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Grain storage to-do checklist

Your work isn’t finished when the grain is in the bin. Here’s a grain storage chore checklist:

Grain storage to-do checklist

Your work isn’t finished when the grain is in the bin. Here’s a grain storage chore checklist:

Routinely check grain condition and temperature at least every two weeks, especially when harvest conditions varied widely. Once it stays cooler than 30 degrees F, your inspections can be less frequent and occur every three weeks.

Move grain that did not reach physiological maturity before the killing frost within six months of harvest.

Maintain bins to keep them weather-tight and rodent-resistant.

Examine the grain surface for crusting, wet areas, molds and rodent or insect activity.

In the fall and spring, keep grain-mass temperatures within 10 to 15 degrees F of the average outside temperature in order to control moisture migration.

Probe the grain for temperature and moisture readings for hot spots deeper than the surface. If not properly managed, the moisture in grain bins can migrate from warmer areas to cooler areas, causing condensation on the grain’s surface. Also, insect activity and mold growth can result in a variance of moisture or temperature.

Push a temperature front through the grain by running the aeration fans if condensation has accumulated on the inside of the bin roof, or if the air coming out of the bin access hatch smells musty, or is warmer than expected.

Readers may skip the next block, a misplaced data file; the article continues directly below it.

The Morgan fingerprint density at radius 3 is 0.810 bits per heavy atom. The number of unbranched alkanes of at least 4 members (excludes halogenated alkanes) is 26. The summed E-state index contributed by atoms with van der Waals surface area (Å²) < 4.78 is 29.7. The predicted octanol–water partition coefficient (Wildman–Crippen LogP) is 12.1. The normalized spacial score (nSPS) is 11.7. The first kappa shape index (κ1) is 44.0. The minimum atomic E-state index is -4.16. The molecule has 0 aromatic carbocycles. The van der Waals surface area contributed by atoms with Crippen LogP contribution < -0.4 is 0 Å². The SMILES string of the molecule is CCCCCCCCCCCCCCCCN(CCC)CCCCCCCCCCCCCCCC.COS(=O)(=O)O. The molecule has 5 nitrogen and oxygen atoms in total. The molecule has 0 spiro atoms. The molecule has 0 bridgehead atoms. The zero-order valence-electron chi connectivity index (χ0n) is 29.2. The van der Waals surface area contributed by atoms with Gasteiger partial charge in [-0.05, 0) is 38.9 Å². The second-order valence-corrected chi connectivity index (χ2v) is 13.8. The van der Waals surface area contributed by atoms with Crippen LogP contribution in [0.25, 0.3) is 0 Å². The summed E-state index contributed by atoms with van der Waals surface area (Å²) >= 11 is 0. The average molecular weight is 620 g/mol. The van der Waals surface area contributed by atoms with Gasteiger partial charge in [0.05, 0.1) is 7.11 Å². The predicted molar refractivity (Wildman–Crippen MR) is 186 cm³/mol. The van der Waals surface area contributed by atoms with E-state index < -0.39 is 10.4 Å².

Cover the aeration fans in the winter when they are not running. This prevents the grain near the ducts from freezing.

Run aeration fans at least once a month when the air temperature is 30 to 35 degrees F.

Run aeration fans if grain in different sections of the bin varies in temperature by 5 to 8 degrees F. If aeration is needed in winter months, do so when the air temperature is the same as, or cooler than, grain temperatures. This prevents condensation from freezing on cold grain.

Kayser is a field agronomist for DuPont Pioneer. He covers southeast South Dakota. Contact him at kyle.kayser@pioneer.com. Written with support by Jes Rollins, DuPont Pioneer technical services assistant. Follow local DuPont Pioneer agronomists on Twitter @pioneersdakota and @pioneerndakota.



What’s going on in bins?

In winter months, the grain toward the outside of the bin stays cooler than the grain in the center. The warm air rises in the center and meets the colder air at the top of the bin. Moisture can accumulate at the top center of the bin and cause condensation to form on the grain. Air movement with fans through the stored grain will help maintain uniform bin temperatures, and prevent condensation and mold growth. For better winter storage, core bins a month after initial storing to remove fines from center. Even if aeration fans are automatic, continue to monitor the electronic system and the quality of stored grain. ­— Kyle Kayser

This article published in the November, 2014 edition of DAKOTA FARMER.

All rights reserved. Copyright Farm Progress Cos. 2014.

Crop Storage

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